When the Whole Is Greater Than the Sum of Its Parts

Photo montage of NLM staff and programs with a title of One NLM

NLM is about two and a half years into its new strategic plan, and already I’m proud of our many successes!

We’ve used this blog to highlight key activities, from enriching data science skills across the NLM workforce to appending data sets and other materials in support of articles deposited in PubMed Central. We’ve increased our extramural research investment by almost 20% and recruited new investigators to our Intramural Research Program (IRP). A $20 million investment will improve the integrity of our 60-year-old buildings, creating a workplace of the future for this 184-year-old institution.  

Today, I want to take the discussion in a different direction.

Culture is largely local, and in a big organization it’s common to experience the whole through the microcosm of one’s own work group or division. In fact, some of the successes I’ve highlighted reflect the efforts of a single division or the needs of specific stakeholder groups.

Progress assessed at this microcosmic level can indeed look good. However, to quote another old aphorism, “The whole is greater than the sum of its parts.” So, measuring NLM’s progress toward achieving the vision outlined in our strategic plan requires a different approach.

When I arrived at NLM, I discovered that referring to “One NLM” helped focus everyone’s work on the concerted effort of the whole organization. The term defined a pathway linking the contributions of individuals and divisions that are connected to form one entity. Sometimes my colleagues use this phrase ironically or in jest, which reminds me that attending to the whole may not be as natural or intuitive as one might hope. 

Taking a holistic view of progress is not always easy. It can require abandoning efforts that benefit only a single division for ones that will likely have a greater impact on the overall organization. Or reshuffling division-specific priorities to advance trans-NLM priorities. And sometimes it requires coming to broad agreement on prioritizing varied and diverse goals.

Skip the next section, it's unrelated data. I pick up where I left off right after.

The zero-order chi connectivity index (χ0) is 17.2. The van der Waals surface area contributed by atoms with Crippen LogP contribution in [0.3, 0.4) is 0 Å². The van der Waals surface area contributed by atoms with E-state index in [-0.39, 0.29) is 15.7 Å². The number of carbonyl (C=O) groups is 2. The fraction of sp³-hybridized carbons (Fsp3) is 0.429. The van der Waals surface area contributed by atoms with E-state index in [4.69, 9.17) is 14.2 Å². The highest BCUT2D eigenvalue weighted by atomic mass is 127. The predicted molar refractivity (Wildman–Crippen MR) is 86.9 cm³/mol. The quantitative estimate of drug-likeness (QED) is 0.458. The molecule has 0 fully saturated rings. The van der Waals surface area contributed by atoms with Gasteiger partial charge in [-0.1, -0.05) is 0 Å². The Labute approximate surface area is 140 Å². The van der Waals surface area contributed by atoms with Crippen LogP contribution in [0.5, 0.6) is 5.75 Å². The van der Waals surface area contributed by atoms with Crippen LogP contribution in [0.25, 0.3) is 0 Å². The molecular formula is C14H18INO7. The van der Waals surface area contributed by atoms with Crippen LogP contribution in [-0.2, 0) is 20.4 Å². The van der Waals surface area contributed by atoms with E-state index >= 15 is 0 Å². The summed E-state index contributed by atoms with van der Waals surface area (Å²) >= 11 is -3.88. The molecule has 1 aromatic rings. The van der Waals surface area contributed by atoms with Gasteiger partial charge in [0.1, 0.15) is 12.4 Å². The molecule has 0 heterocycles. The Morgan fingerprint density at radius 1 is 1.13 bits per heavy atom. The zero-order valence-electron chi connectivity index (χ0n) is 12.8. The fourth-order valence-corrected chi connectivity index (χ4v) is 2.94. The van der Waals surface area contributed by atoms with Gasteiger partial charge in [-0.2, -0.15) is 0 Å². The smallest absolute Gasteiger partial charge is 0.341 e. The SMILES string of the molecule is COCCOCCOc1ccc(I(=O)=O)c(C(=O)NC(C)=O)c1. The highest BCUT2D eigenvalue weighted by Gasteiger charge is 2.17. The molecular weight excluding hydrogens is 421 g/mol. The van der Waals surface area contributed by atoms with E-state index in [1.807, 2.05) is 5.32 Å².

This makes me think of NLM’s vibrant and aggressive IRP, which brings together researchers from the National Center for Biotechnology Information and the Lister Hill National Center for Biomedical Communications. Leveraging the synergies of these divisions as a whole makes the most of available IRP resources, research opportunities, and training efforts.

Fortunately, NLM leadership is strong and has developed excellent ways of working together. Our explorations of priorities take place in an atmosphere of curiosity, openness, and mutual respect. While the needs of one division may sometimes supersede the needs of others, our leadership team works hard to remember that as we advance one, we are advancing all.

Progress in the small and progress in the all — that’s one sign of the growth of a great institution. Please let me know what you think of our progress toward One NLM!

Author: Patti Brennan

Director, US National Library of Medicine

2 thoughts on “When the Whole Is Greater Than the Sum of Its Parts”

  1. While Building 38 is close to 60 years old (it was dedicated in 1961) Building 38A is a mere 40 years old. I remember starting work there in June of 1980 when it was so new only one of the elevators was working and I found it faster to walk up the 8 flights of stairs to the 9th floor than wait for an elevator.

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